Dlžín, Trenčín county
N48° 48' 48.51", E18° 31' 26.14"
Dolsyn, Dlžen, Dlzsin, Delzsény
Route 1: In the direction from Bojnice to Dlžín, about halfway between Šútovce and Dlžín, there is a sharp bend, where there is also a turn to a shed. There is a ramp, so we recommend leaving the car in front of it so that we do not block the way to the object. From this place we go on foot along the forest road to the shed. We can shorten the path from the building by a slight climb over the hill directly to the castle remnants, or we can go around the hill with a small arch on the left and climb the already paved sidewalk.
20 min +119m/0m
Route 2: An alternative is a slightly longer access from the village of Dlžín, where we get from the bus stop to the village and the first turn to the right takes the road next to the houses and then ascent to a hill with the castle remnants.
30 min +176m/0m
The castle was once surrounded by stone walls and had an approximately elliptical floor plan. The remains of these walls are partially visible even today. From the northern side of the castle, there is a massive neck ditch and from the west and south an outer rampart. Natural protection from the east was provided by a moat leading into a steep slope with rocky slopes.
Only minimal above-ground remains of the perimeter walls of the castle have been preserved, but nothing has been preserved from the internal buildings. According to J. Nešpor, it is assumed that the castle had an eccentrically situated tower, which rested on a small rocky ridge above the eastern slope. A smaller plateau in the north behind the moat could serve as a farm buildings place.
Ground plan - Dlžín
Legend to the ground plan:
Source: NEŠPOR J., Za tajomstvami zrúcanín II. Zrúcaniny Stredného Slovenska
Unless stated differently, the photographs are subject to the copyright of hrady-zamky.sk
No written records have been preserved about the castle near Dlžín. Apparently it was a guard castle, which guarded the road to Bojnice. It was probably built on the site of an older Greater Moravian fortification, the remnant of which may be a rampart. Based on surveys and finds, historians date life on the castle to the 12th to 13th centuries, while the upper limit could be the 13th century, when all important legal requirements were already recorded in writing in Hungary. Sometime during this time, the castle ceased to function and started.
Already in 1210, according to documents, Blažej z Diviak (Blasii de Diweg), an ancestor of the Diviack family, lived in the Rudnian basin. His grandchildren Akur and Folkmar became important landowners separated by the river Nitrica. The lands on the right bank belonged to the Akura branch and the lands on the left bank (including Dlžín) belonged to the Folkmar branch. After the division of property, the old family castle above Dlžín probably became the seat of power of Folkmar's heirs in this area. In 1275 the property was again divided, this time the property was shared by Folkmar's sons Kozma and Bán. However, the church in Kostolná Ves and the castle continued to serve both brothers.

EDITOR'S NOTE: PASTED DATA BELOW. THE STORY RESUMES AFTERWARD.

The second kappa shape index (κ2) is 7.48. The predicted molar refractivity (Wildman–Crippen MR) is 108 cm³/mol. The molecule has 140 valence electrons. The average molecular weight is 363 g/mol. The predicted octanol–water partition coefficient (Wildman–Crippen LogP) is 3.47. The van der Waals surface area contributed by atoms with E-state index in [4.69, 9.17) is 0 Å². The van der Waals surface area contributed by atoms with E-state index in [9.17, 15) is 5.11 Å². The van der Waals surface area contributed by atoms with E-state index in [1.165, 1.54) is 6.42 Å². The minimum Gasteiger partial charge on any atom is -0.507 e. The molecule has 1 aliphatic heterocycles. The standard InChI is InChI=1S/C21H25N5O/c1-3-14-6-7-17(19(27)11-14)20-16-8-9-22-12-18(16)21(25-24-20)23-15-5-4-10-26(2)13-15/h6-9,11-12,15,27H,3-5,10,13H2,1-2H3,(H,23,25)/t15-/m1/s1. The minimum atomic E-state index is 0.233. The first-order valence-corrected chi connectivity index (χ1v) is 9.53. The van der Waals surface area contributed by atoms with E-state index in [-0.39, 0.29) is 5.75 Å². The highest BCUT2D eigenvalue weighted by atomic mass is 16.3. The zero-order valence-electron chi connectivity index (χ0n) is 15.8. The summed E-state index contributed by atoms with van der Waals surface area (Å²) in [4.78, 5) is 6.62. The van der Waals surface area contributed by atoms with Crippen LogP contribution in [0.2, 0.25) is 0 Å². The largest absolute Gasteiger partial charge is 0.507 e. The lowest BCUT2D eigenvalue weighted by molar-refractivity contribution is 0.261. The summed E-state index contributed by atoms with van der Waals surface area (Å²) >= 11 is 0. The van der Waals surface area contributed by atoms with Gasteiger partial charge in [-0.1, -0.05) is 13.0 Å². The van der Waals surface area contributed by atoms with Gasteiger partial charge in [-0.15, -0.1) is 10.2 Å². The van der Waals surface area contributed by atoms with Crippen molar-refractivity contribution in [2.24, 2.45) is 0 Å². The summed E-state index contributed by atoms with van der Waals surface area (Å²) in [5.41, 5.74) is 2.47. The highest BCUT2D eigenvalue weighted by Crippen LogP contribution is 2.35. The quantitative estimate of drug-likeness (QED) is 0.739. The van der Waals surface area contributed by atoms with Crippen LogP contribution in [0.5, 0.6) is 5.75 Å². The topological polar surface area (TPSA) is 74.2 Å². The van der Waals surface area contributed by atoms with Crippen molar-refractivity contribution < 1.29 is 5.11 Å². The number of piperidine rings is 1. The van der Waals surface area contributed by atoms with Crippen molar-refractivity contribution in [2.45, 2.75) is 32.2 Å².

In 1295, the property of the Diviack family came to the immediate vicinity of Matúš Čák, who acquired the Uhrovec castle with the entire estate. At the end of 1298, Bán's sons Barlev and Jaroslav, as well as Štefan, the son of Štefan from Akur's branch of the family, got into a heated dispute at Trenčín Castle. Stefan accused his cousins of infidelity to the lord. Matúš Čák ordered the crumbs to be decided by a duel in his yard, but Barlev and Jaroslav did not agree and left the castle.
However, they did not avoid Matthew's anger, as evidenced by the complaint of both brothers. Matúš Čák expelled them from the property and eventually destroyed the unnamed castle. In all probability, it was the castle above Dlžín. However, some historians believe that this castle was Vyšehrad on the border of Upper Nitra and Turc, but the document of the Nitra Chapter from 1302, which concerns the complaint of Barlev and Jaroslav against Matúš Čák, explicitly mentions a stone castle (castrum ipsorum lapideum). However, it is known from archaeological research that Vyšehrad was the so-called a timber-framed castle, while there were obviously stone structures on the castle near Dlžín.
In 1332, the heirs of Kozma and the descendants of his nephews Barlev and Jaroslav redistributed the property. When describing the area of the village of Dolná Banka (today's part of the village of Banka), the road coming from below the castle (via, quae veniet de sub castro) is mentioned west of Šútovce. This passage without naming the castle is usually interpreted as a path coming from Bojnice. But in 1332, the village of Šútovce lay between the border landmark and Bojnice. From it, the castle at Dlžín is only 1.5 km as the crow flies to the northwest. This may mean that the wording of the path coming from below the castle must be understood in relation to this location. The castle, the only one in the area, was the property of the Diviack family and therefore it was not necessary to name it further. If we admit that the victim of Matúš Čák's criminal expedition against the stone castle of Barlev and Jaroslav at the end of the 13th century was the same castle, the data from 1332 can only be a living memory of the vanishing fortification. However, these are all hypotheses that could be confirmed or refuted by more extensive archaeological research.
The location is freely accessible
Used sources and literature: NEŠPOR J., Za tajomstvami zrúcanín II. Zrúcaniny Stredného Slovenska. Bratislava : Gu100 2006, časopis Krásy Slovenska č. 1-2/2005 WEB: www.hrady.cz, Archív hrady-zamky.sk